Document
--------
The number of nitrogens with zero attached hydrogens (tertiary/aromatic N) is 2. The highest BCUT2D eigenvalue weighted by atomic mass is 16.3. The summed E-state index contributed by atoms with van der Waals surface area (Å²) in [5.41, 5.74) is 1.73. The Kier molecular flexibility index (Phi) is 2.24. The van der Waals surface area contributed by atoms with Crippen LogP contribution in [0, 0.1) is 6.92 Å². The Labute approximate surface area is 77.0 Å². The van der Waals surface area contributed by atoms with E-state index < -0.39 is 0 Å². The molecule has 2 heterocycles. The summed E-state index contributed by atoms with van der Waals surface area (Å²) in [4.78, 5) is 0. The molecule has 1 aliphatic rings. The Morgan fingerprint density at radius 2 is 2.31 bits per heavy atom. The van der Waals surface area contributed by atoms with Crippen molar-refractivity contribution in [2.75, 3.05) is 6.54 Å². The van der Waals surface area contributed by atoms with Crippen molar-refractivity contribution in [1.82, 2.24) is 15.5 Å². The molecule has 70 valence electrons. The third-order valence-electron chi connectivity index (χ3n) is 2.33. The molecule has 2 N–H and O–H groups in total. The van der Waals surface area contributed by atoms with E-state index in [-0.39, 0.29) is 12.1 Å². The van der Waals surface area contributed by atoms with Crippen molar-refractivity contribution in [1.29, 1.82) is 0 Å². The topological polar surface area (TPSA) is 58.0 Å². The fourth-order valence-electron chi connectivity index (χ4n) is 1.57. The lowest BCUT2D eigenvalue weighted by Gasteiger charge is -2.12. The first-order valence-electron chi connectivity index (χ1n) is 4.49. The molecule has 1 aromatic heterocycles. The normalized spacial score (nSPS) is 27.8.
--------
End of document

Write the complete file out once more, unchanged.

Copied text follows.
The number of nitrogens with zero attached hydrogens (tertiary/aromatic N) is 2. The highest BCUT2D eigenvalue weighted by atomic mass is 16.3. The summed E-state index contributed by atoms with van der Waals surface area (Å²) in [5.41, 5.74) is 1.73. The Kier molecular flexibility index (Phi) is 2.24. The van der Waals surface area contributed by atoms with Crippen LogP contribution in [0, 0.1) is 6.92 Å². The Labute approximate surface area is 77.0 Å². The van der Waals surface area contributed by atoms with E-state index < -0.39 is 0 Å². The molecule has 2 heterocycles. The summed E-state index contributed by atoms with van der Waals surface area (Å²) in [4.78, 5) is 0. The molecule has 1 aliphatic rings. The Morgan fingerprint density at radius 2 is 2.31 bits per heavy atom. The van der Waals surface area contributed by atoms with Crippen molar-refractivity contribution in [2.75, 3.05) is 6.54 Å². The van der Waals surface area contributed by atoms with Crippen molar-refractivity contribution in [1.82, 2.24) is 15.5 Å². The molecule has 70 valence electrons. The third-order valence-electron chi connectivity index (χ3n) is 2.33. The molecule has 2 N–H and O–H groups in total. The van der Waals surface area contributed by atoms with E-state index in [-0.39, 0.29) is 12.1 Å². The van der Waals surface area contributed by atoms with Crippen molar-refractivity contribution in [1.29, 1.82) is 0 Å². The topological polar surface area (TPSA) is 58.0 Å². The fourth-order valence-electron chi connectivity index (χ4n) is 1.57. The lowest BCUT2D eigenvalue weighted by Gasteiger charge is -2.12. The first-order valence-electron chi connectivity index (χ1n) is 4.49. The molecule has 1 aromatic heterocycles. The normalized spacial score (nSPS) is 27.8.